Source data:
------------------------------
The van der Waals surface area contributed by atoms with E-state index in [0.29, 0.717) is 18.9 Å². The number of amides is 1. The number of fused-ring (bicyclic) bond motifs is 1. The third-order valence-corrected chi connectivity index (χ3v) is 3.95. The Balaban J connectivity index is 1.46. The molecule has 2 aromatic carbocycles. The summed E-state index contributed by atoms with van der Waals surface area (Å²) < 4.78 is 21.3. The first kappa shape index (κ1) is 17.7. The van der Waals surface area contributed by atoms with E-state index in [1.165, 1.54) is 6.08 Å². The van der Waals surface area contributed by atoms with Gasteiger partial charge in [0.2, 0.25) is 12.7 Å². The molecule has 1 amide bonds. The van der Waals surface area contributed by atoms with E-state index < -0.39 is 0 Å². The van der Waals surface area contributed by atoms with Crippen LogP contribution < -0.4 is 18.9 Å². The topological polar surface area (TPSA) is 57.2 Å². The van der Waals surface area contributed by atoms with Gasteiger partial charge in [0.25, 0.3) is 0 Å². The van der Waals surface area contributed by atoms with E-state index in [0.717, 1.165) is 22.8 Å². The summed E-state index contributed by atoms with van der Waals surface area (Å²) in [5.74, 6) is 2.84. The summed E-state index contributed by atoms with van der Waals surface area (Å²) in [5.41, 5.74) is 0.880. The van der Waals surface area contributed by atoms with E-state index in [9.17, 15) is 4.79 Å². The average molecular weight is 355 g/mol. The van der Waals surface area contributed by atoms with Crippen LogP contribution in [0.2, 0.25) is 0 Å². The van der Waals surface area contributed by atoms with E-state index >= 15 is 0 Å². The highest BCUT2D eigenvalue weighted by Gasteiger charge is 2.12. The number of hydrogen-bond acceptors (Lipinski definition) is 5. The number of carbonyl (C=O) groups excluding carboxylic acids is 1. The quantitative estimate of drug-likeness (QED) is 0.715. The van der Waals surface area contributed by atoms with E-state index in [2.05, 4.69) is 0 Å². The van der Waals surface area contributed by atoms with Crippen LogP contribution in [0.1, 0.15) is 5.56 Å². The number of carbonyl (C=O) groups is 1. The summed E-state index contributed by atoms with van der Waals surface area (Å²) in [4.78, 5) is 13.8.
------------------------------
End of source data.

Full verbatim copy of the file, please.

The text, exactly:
The van der Waals surface area contributed by atoms with E-state index in [0.29, 0.717) is 18.9 Å². The number of amides is 1. The number of fused-ring (bicyclic) bond motifs is 1. The third-order valence-corrected chi connectivity index (χ3v) is 3.95. The Balaban J connectivity index is 1.46. The molecule has 2 aromatic carbocycles. The summed E-state index contributed by atoms with van der Waals surface area (Å²) < 4.78 is 21.3. The first kappa shape index (κ1) is 17.7. The van der Waals surface area contributed by atoms with E-state index in [1.165, 1.54) is 6.08 Å². The van der Waals surface area contributed by atoms with Gasteiger partial charge in [0.2, 0.25) is 12.7 Å². The molecule has 1 amide bonds. The van der Waals surface area contributed by atoms with E-state index < -0.39 is 0 Å². The van der Waals surface area contributed by atoms with Crippen LogP contribution < -0.4 is 18.9 Å². The topological polar surface area (TPSA) is 57.2 Å². The van der Waals surface area contributed by atoms with Gasteiger partial charge in [0.25, 0.3) is 0 Å². The van der Waals surface area contributed by atoms with E-state index in [0.717, 1.165) is 22.8 Å². The summed E-state index contributed by atoms with van der Waals surface area (Å²) in [5.74, 6) is 2.84. The summed E-state index contributed by atoms with van der Waals surface area (Å²) in [5.41, 5.74) is 0.880. The van der Waals surface area contributed by atoms with E-state index in [9.17, 15) is 4.79 Å². The average molecular weight is 355 g/mol. The van der Waals surface area contributed by atoms with Crippen LogP contribution in [0.2, 0.25) is 0 Å². The van der Waals surface area contributed by atoms with E-state index >= 15 is 0 Å². The highest BCUT2D eigenvalue weighted by Gasteiger charge is 2.12. The number of hydrogen-bond acceptors (Lipinski definition) is 5. The number of carbonyl (C=O) groups excluding carboxylic acids is 1. The quantitative estimate of drug-likeness (QED) is 0.715. The van der Waals surface area contributed by atoms with E-state index in [2.05, 4.69) is 0 Å². The van der Waals surface area contributed by atoms with Crippen LogP contribution in [0.1, 0.15) is 5.56 Å². The number of carbonyl (C=O) groups is 1. The summed E-state index contributed by atoms with van der Waals surface area (Å²) in [4.78, 5) is 13.8.